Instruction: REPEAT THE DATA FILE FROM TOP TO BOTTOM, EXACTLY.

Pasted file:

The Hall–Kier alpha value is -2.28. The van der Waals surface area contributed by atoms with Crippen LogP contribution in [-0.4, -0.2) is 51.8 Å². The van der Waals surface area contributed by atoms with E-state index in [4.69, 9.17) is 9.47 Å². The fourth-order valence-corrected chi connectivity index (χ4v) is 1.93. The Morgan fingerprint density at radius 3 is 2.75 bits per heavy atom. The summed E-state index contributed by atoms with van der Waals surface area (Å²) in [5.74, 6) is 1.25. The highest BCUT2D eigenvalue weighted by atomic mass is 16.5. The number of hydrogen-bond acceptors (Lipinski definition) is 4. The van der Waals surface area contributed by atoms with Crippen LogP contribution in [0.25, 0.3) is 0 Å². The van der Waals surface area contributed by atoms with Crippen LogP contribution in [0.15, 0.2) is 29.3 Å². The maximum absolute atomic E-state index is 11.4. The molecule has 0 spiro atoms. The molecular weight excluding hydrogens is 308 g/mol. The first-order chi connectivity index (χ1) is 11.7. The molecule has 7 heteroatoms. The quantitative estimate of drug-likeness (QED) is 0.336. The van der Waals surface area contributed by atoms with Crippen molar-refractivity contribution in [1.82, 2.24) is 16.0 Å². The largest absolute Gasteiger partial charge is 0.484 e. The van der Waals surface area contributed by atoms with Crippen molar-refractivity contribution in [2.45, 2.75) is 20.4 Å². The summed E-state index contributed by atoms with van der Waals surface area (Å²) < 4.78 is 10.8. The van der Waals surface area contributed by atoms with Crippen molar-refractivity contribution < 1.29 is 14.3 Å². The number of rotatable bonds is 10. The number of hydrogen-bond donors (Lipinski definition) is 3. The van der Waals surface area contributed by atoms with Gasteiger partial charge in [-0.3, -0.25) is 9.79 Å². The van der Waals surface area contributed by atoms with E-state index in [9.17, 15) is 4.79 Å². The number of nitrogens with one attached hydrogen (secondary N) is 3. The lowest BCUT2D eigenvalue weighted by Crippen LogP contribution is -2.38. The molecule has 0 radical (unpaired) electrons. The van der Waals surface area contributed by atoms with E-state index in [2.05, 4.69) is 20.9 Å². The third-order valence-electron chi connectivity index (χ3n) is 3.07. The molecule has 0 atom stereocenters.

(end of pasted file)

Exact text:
The Hall–Kier alpha value is -2.28. The van der Waals surface area contributed by atoms with Crippen LogP contribution in [-0.4, -0.2) is 51.8 Å². The van der Waals surface area contributed by atoms with E-state index in [4.69, 9.17) is 9.47 Å². The fourth-order valence-corrected chi connectivity index (χ4v) is 1.93. The Morgan fingerprint density at radius 3 is 2.75 bits per heavy atom. The summed E-state index contributed by atoms with van der Waals surface area (Å²) in [5.74, 6) is 1.25. The highest BCUT2D eigenvalue weighted by atomic mass is 16.5. The number of hydrogen-bond acceptors (Lipinski definition) is 4. The van der Waals surface area contributed by atoms with Crippen LogP contribution in [0.25, 0.3) is 0 Å². The van der Waals surface area contributed by atoms with Crippen LogP contribution in [0.15, 0.2) is 29.3 Å². The maximum absolute atomic E-state index is 11.4. The molecule has 0 spiro atoms. The molecular weight excluding hydrogens is 308 g/mol. The first-order chi connectivity index (χ1) is 11.7. The molecule has 7 heteroatoms. The quantitative estimate of drug-likeness (QED) is 0.336. The van der Waals surface area contributed by atoms with Crippen molar-refractivity contribution in [1.82, 2.24) is 16.0 Å². The largest absolute Gasteiger partial charge is 0.484 e. The van der Waals surface area contributed by atoms with Crippen molar-refractivity contribution in [2.45, 2.75) is 20.4 Å². The summed E-state index contributed by atoms with van der Waals surface area (Å²) < 4.78 is 10.8. The van der Waals surface area contributed by atoms with Crippen molar-refractivity contribution < 1.29 is 14.3 Å². The number of rotatable bonds is 10. The number of hydrogen-bond donors (Lipinski definition) is 3. The van der Waals surface area contributed by atoms with Gasteiger partial charge in [-0.3, -0.25) is 9.79 Å². The van der Waals surface area contributed by atoms with E-state index in [9.17, 15) is 4.79 Å². The number of nitrogens with one attached hydrogen (secondary N) is 3. The lowest BCUT2D eigenvalue weighted by Crippen LogP contribution is -2.38. The molecule has 0 radical (unpaired) electrons. The van der Waals surface area contributed by atoms with E-state index in [2.05, 4.69) is 20.9 Å². The third-order valence-electron chi connectivity index (χ3n) is 3.07. The molecule has 0 atom stereocenters.